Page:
• What’s the size and structure of your product marketing team?
  • How long has your company had a product marketing function for?
  • What do your interactions with sales and product teams look like?
  • How do you measure the product marketing team’s success?

Don’t ask questions you could and should know the answer to yourself though - like “What’s your main customer market?” A bit of online research gives you this answer and just highlights a lack of preparation on your part.

P.s. we recently saw an interesting thread in our Slack channel around what questions you, as an interviewee, should look to get answered during the process, and these suggestions came in:

  • What’s the breakdown of responsibilities within the product marketing and wider marketing team?
  • Where’s the emphasis in the short term (product <> sales or marketing <> product, etc.)?
  • What are the deliverables in the first 30/60/90 days? And which KPIs would be used to measure those deliverables?
  • How often do you launch? Are those broken down by t-shirt size today?
  • What’s the current communication cadence between Sales/CS/Marketing/Product?

4. Immerse yourself

A good PMM will know their product inside out. Adopt this methodology in your interview.

We just talked about doing your research into the organisation, but take things one step further and do your homework on their products - old and new. Once you’ve got your hands on them you can test them out and make notes on your favourite features as well as what you think could be improved.

Tip: if they’ve got a freemium version, download it and have a nosey around and feed your findings into your prep.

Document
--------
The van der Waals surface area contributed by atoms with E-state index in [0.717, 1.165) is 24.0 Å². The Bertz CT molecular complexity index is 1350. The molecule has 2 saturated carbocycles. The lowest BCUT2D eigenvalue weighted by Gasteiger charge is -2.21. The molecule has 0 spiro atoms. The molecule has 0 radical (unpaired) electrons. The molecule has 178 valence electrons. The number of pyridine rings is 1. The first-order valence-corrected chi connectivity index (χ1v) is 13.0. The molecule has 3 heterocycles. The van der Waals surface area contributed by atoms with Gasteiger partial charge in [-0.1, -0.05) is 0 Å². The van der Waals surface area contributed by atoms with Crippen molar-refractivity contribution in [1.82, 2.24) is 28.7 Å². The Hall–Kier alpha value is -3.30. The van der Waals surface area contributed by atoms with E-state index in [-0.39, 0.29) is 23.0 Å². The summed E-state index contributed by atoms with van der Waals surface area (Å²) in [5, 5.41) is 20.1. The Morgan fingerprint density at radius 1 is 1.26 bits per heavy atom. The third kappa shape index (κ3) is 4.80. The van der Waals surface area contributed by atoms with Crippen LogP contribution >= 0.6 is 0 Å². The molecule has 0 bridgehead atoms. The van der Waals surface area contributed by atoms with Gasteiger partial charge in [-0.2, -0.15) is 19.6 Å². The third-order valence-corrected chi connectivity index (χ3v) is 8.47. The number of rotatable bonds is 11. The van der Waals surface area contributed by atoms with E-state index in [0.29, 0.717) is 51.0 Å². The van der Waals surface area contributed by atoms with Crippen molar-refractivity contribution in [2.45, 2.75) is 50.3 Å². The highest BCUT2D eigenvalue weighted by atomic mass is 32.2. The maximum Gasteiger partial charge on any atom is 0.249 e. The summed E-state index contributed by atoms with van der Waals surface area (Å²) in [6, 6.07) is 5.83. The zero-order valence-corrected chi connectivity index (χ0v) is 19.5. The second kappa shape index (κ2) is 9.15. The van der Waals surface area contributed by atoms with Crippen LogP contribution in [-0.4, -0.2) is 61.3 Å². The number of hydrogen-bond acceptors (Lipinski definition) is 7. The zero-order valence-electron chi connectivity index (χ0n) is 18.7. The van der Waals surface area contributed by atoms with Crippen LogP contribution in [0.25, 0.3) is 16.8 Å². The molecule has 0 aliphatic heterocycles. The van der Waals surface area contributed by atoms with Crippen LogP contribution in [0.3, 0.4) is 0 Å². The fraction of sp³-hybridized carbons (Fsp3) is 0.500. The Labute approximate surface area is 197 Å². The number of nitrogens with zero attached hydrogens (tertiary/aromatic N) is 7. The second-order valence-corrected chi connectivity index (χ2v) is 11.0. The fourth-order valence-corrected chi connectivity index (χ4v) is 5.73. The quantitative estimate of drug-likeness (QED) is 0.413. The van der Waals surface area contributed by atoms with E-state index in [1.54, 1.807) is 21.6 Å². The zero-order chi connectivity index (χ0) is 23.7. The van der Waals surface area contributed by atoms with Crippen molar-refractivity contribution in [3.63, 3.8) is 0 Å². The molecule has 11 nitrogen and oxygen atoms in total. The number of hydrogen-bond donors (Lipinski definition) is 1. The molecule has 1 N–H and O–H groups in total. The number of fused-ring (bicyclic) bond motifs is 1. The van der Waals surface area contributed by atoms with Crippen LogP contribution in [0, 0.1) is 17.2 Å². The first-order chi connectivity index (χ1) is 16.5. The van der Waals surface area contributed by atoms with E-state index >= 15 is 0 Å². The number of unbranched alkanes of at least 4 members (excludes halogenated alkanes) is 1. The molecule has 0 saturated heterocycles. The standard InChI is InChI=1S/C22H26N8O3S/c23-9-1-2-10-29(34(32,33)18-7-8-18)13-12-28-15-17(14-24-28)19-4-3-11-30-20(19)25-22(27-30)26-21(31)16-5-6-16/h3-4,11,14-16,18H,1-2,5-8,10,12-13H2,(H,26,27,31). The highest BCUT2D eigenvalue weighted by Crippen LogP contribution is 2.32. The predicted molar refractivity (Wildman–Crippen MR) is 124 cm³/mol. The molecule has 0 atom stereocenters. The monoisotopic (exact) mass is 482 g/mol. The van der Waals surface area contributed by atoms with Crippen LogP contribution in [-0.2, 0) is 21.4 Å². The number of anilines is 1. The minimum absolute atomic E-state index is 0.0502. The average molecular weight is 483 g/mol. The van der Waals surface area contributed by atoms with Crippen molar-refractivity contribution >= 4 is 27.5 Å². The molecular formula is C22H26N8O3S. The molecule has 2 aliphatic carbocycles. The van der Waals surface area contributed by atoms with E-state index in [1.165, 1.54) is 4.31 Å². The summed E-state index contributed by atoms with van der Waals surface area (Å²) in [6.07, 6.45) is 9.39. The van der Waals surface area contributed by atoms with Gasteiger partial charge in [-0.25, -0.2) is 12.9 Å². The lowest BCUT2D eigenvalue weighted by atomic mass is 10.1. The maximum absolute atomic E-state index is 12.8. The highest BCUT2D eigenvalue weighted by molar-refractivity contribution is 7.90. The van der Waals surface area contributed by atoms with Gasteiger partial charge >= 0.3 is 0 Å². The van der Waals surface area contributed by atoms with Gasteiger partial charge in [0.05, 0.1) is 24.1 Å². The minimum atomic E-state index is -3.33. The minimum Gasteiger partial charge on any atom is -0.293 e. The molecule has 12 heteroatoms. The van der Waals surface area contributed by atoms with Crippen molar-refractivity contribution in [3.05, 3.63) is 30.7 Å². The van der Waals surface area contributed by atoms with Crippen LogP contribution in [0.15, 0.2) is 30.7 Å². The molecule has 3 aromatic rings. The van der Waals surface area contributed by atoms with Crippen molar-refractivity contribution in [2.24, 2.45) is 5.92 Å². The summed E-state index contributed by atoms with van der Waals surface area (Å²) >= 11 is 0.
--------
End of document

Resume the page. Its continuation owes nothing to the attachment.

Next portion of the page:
Don’t fall into the trap of being a yes man either - that’s not what hirers are looking for. If they walk away from your interview with an idea on how to improve X, Y or Z, you’re guaranteed to be in their good books. So, with that said, go into the interview armed with positives and areas that could be enhanced.

Tip: be mindful of how you frame the negatives. Saying “I didn’t think this was very good” can come across arrogant, saying something like “I noticed ____ and had an idea of how it could perhaps be improved by doing ____ instead.”

5. Know the industry

To get a competitive edge, it’s a good idea to do some research on the sector you want to work in as a whole. Who’s the main competitor? What’s their rival product? What issues is the industry facing in today’s market?

Get to grips with this and you’ll be able to have an informed discussion, demonstrate a concrete interest and even discuss ideas for future strategies.

In the run-up to your interview, our top tip is to set up news alerts for industry-related articles so you’re up-to-date and in the loop on all the most relevant info. You might also glean some interesting insights on social media.

6. Practice makes perfect

Unfortunately, there isn’t a set guide to the questions you’ll get asked (although how sweet would that be?), but there are always some pretty standard questions you can expect nine times out of 10.

Generally, during interviews, you’ll be faced with two types of questions: behavioural and role-specific. Here’s a couple of examples to set you on the right track:


  • What would you say are your strengths?
  • Can you tell us about a time you managed a cross-departmental team?
  • How would you say you cope working in pressurised environments?


  • Can you walk us through your last product launch?
  • What went well and what would you do differently?
  • What were your main responsibilities in your last job?

It’s a good idea to practice answering some common questions so you develop a comfortable flow when the time comes and boost your own confidence.

Remember, your answers should highlight how your skills are relevant and add value to the business, and always keep your responses structured.